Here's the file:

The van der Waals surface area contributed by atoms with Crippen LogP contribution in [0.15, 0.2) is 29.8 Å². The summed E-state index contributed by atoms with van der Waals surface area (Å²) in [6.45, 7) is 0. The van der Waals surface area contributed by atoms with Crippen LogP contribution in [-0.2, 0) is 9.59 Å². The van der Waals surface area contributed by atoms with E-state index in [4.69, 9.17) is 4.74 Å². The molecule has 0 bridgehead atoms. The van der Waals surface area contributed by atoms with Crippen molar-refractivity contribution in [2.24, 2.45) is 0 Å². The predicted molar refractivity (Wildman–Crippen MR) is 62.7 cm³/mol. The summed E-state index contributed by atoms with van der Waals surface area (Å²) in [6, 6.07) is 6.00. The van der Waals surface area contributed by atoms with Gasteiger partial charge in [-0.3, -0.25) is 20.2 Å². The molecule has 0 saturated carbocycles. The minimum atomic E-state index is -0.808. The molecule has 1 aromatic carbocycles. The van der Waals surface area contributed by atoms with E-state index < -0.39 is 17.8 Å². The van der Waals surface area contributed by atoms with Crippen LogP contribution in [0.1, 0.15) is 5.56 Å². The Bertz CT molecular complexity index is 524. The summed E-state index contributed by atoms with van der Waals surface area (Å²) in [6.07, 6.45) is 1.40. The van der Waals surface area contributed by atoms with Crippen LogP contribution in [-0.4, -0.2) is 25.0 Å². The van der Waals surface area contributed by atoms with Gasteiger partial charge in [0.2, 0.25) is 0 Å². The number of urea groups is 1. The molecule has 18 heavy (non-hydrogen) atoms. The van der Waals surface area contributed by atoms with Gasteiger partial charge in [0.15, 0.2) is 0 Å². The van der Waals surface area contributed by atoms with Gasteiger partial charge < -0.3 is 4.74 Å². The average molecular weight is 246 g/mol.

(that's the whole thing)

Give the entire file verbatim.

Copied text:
The van der Waals surface area contributed by atoms with Crippen LogP contribution in [0.15, 0.2) is 29.8 Å². The summed E-state index contributed by atoms with van der Waals surface area (Å²) in [6.45, 7) is 0. The van der Waals surface area contributed by atoms with Crippen LogP contribution in [-0.2, 0) is 9.59 Å². The van der Waals surface area contributed by atoms with E-state index in [4.69, 9.17) is 4.74 Å². The molecule has 0 bridgehead atoms. The van der Waals surface area contributed by atoms with Crippen molar-refractivity contribution in [2.24, 2.45) is 0 Å². The predicted molar refractivity (Wildman–Crippen MR) is 62.7 cm³/mol. The summed E-state index contributed by atoms with van der Waals surface area (Å²) in [6, 6.07) is 6.00. The van der Waals surface area contributed by atoms with Gasteiger partial charge in [-0.3, -0.25) is 20.2 Å². The molecule has 0 saturated carbocycles. The minimum atomic E-state index is -0.808. The molecule has 1 aromatic carbocycles. The van der Waals surface area contributed by atoms with E-state index < -0.39 is 17.8 Å². The van der Waals surface area contributed by atoms with Crippen LogP contribution in [0.1, 0.15) is 5.56 Å². The Bertz CT molecular complexity index is 524. The summed E-state index contributed by atoms with van der Waals surface area (Å²) in [6.07, 6.45) is 1.40. The van der Waals surface area contributed by atoms with Crippen LogP contribution in [-0.4, -0.2) is 25.0 Å². The van der Waals surface area contributed by atoms with Gasteiger partial charge in [0.2, 0.25) is 0 Å². The number of urea groups is 1. The molecule has 18 heavy (non-hydrogen) atoms. The van der Waals surface area contributed by atoms with Gasteiger partial charge in [0.15, 0.2) is 0 Å². The van der Waals surface area contributed by atoms with Gasteiger partial charge < -0.3 is 4.74 Å². The average molecular weight is 246 g/mol.